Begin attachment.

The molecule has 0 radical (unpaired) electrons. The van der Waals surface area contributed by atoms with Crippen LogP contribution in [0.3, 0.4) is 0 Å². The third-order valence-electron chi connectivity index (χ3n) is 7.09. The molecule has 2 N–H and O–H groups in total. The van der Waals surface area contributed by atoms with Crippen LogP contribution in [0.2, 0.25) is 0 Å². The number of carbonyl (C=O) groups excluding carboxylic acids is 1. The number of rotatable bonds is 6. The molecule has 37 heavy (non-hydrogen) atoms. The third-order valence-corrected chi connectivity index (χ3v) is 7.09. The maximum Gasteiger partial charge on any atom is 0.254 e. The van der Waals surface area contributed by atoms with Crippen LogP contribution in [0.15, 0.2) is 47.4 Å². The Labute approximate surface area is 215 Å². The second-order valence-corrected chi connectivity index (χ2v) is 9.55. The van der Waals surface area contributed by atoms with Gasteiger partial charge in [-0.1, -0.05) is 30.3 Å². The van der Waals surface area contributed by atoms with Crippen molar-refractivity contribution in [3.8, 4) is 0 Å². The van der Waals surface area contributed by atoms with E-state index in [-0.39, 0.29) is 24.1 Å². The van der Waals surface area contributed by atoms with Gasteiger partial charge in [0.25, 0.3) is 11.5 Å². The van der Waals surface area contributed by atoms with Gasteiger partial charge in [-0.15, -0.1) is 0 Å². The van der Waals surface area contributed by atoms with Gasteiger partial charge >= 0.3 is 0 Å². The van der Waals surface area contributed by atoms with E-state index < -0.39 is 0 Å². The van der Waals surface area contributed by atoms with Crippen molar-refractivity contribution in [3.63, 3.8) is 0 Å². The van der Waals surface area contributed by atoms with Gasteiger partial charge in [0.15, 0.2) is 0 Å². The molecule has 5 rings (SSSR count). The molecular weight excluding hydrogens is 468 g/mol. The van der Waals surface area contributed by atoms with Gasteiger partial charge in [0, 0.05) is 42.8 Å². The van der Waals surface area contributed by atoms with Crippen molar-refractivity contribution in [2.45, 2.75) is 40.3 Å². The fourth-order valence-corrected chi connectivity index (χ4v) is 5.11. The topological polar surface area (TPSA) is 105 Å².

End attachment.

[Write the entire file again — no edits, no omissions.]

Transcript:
The molecule has 0 radical (unpaired) electrons. The van der Waals surface area contributed by atoms with Crippen LogP contribution in [0.3, 0.4) is 0 Å². The third-order valence-electron chi connectivity index (χ3n) is 7.09. The molecule has 2 N–H and O–H groups in total. The van der Waals surface area contributed by atoms with Crippen LogP contribution in [0.2, 0.25) is 0 Å². The number of carbonyl (C=O) groups excluding carboxylic acids is 1. The number of rotatable bonds is 6. The molecule has 37 heavy (non-hydrogen) atoms. The third-order valence-corrected chi connectivity index (χ3v) is 7.09. The maximum Gasteiger partial charge on any atom is 0.254 e. The van der Waals surface area contributed by atoms with Crippen LogP contribution in [0.15, 0.2) is 47.4 Å². The Labute approximate surface area is 215 Å². The second-order valence-corrected chi connectivity index (χ2v) is 9.55. The van der Waals surface area contributed by atoms with Gasteiger partial charge in [-0.1, -0.05) is 30.3 Å². The van der Waals surface area contributed by atoms with Crippen molar-refractivity contribution in [3.8, 4) is 0 Å². The van der Waals surface area contributed by atoms with E-state index in [-0.39, 0.29) is 24.1 Å². The van der Waals surface area contributed by atoms with Gasteiger partial charge in [0.25, 0.3) is 11.5 Å². The van der Waals surface area contributed by atoms with Gasteiger partial charge in [-0.15, -0.1) is 0 Å². The van der Waals surface area contributed by atoms with Gasteiger partial charge >= 0.3 is 0 Å². The van der Waals surface area contributed by atoms with E-state index < -0.39 is 0 Å². The van der Waals surface area contributed by atoms with Crippen molar-refractivity contribution in [3.63, 3.8) is 0 Å². The van der Waals surface area contributed by atoms with Gasteiger partial charge in [0.15, 0.2) is 0 Å². The molecule has 5 rings (SSSR count). The molecular weight excluding hydrogens is 468 g/mol. The van der Waals surface area contributed by atoms with Gasteiger partial charge in [0, 0.05) is 42.8 Å². The van der Waals surface area contributed by atoms with Crippen molar-refractivity contribution in [2.45, 2.75) is 40.3 Å². The fourth-order valence-corrected chi connectivity index (χ4v) is 5.11. The topological polar surface area (TPSA) is 105 Å².